TODAY |

University grads march through Christchurch for first time since earthquake nine years ago

There was a special moment in Christchurch's earthquake recovery yesterday, as hundreds of University of Canterbury students marched through the city for their graduation, for the first time in nine years.

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It’s the first time the procession has been able to run since the earthquakes nine years ago. Source: 1 NEWS

The time-honoured procession hasn’t been able to run ever since the quakes damaged the Christchurch Town Hall nine years ago.

It was clear just how much it meant to students and academic staff alike, as the march kicked off yesterday afternoon, with smiles on the faces of all 444 graduating law and commerce students attending.

The procession ran from the historical university site at the Christchurch Arts Centre, up Worcester Boulevard, along the Avon River and through Victoria Park before reaching the Town Hall.

University of Canterbury registrar Jeff Field says 83 per cent of students took the opportunity to graduate this year, making it the most well-attended in the university’s history.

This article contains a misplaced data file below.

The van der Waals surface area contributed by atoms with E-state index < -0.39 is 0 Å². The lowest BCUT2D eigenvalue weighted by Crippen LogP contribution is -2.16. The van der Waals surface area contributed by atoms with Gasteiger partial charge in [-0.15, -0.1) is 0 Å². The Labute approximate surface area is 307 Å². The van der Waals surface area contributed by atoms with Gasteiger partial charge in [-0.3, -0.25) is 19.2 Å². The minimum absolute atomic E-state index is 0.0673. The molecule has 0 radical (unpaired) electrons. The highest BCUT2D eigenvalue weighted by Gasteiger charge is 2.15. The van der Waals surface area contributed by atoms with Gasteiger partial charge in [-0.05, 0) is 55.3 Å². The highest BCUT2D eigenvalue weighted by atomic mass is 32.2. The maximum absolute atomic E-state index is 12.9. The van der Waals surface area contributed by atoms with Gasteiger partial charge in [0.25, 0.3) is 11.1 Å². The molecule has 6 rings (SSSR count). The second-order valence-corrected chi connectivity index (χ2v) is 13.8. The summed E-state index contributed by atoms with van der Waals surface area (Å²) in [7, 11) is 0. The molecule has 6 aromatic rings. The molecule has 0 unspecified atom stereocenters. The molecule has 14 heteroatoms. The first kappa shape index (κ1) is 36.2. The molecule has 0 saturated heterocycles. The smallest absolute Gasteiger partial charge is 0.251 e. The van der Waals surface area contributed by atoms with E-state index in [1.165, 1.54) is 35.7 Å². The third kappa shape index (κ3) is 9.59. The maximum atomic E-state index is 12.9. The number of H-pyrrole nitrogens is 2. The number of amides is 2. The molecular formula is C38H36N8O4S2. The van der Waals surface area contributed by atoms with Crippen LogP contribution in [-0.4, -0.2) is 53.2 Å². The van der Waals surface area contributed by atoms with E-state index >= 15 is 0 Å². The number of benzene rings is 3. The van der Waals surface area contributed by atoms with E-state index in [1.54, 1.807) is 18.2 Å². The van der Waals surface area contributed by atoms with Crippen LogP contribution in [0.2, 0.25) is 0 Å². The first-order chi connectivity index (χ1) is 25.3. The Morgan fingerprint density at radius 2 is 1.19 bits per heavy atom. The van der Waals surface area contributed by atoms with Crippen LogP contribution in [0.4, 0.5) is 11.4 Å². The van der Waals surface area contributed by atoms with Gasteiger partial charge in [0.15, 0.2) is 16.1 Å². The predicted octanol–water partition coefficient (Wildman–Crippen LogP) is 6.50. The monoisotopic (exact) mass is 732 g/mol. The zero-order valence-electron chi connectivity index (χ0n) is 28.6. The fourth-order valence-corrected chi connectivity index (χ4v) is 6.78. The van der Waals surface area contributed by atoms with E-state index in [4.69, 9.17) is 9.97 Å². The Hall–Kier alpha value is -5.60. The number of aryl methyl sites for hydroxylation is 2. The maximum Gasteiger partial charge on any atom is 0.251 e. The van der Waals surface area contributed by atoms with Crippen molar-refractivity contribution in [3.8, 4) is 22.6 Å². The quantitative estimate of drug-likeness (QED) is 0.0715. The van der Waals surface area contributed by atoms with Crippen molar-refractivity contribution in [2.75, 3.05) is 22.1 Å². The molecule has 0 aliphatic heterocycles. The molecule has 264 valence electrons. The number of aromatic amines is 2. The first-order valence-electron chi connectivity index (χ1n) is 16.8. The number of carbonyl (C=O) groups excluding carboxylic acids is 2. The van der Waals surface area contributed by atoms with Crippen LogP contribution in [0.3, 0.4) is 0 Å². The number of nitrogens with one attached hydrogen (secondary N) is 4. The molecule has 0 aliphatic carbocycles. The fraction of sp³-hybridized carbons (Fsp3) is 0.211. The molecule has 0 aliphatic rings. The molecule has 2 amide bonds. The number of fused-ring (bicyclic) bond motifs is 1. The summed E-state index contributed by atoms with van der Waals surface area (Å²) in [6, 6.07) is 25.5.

“It's the first time we've used the energy of our campus back into the city since before the earthquakes, so [it’s] special from that point of view,” he says.

“When you've put in 3, 4, 5 years to actually get yourself to the point of the degree, being able to celebrate with an hour-and-a-half, two-hour ceremony is pretty meaningful.”

Students described the march as a “special experience” and “pretty exciting”, with one describing it as a “very humbling experience” to “walk through a city that's sort of come out of the ruins”.

The sound of an organ echoed across the room as the students filed into the Town Hall for the ceremony, following the building’s massive $167 million restoration, and parents proudly waved down from the top balcony.

University of Canterbury chancellor Susan McCormack took to the stage to congratulate the graduates on completing their years of study and “celebrate your achievements and hard work”.

Then, one by one, it was time for them to take their walk and accept their degrees, in the same way their predecessors had done in years gone by.

The occasion shows that while progress may be slow, Christchurch is finally starting to return to the city it once was.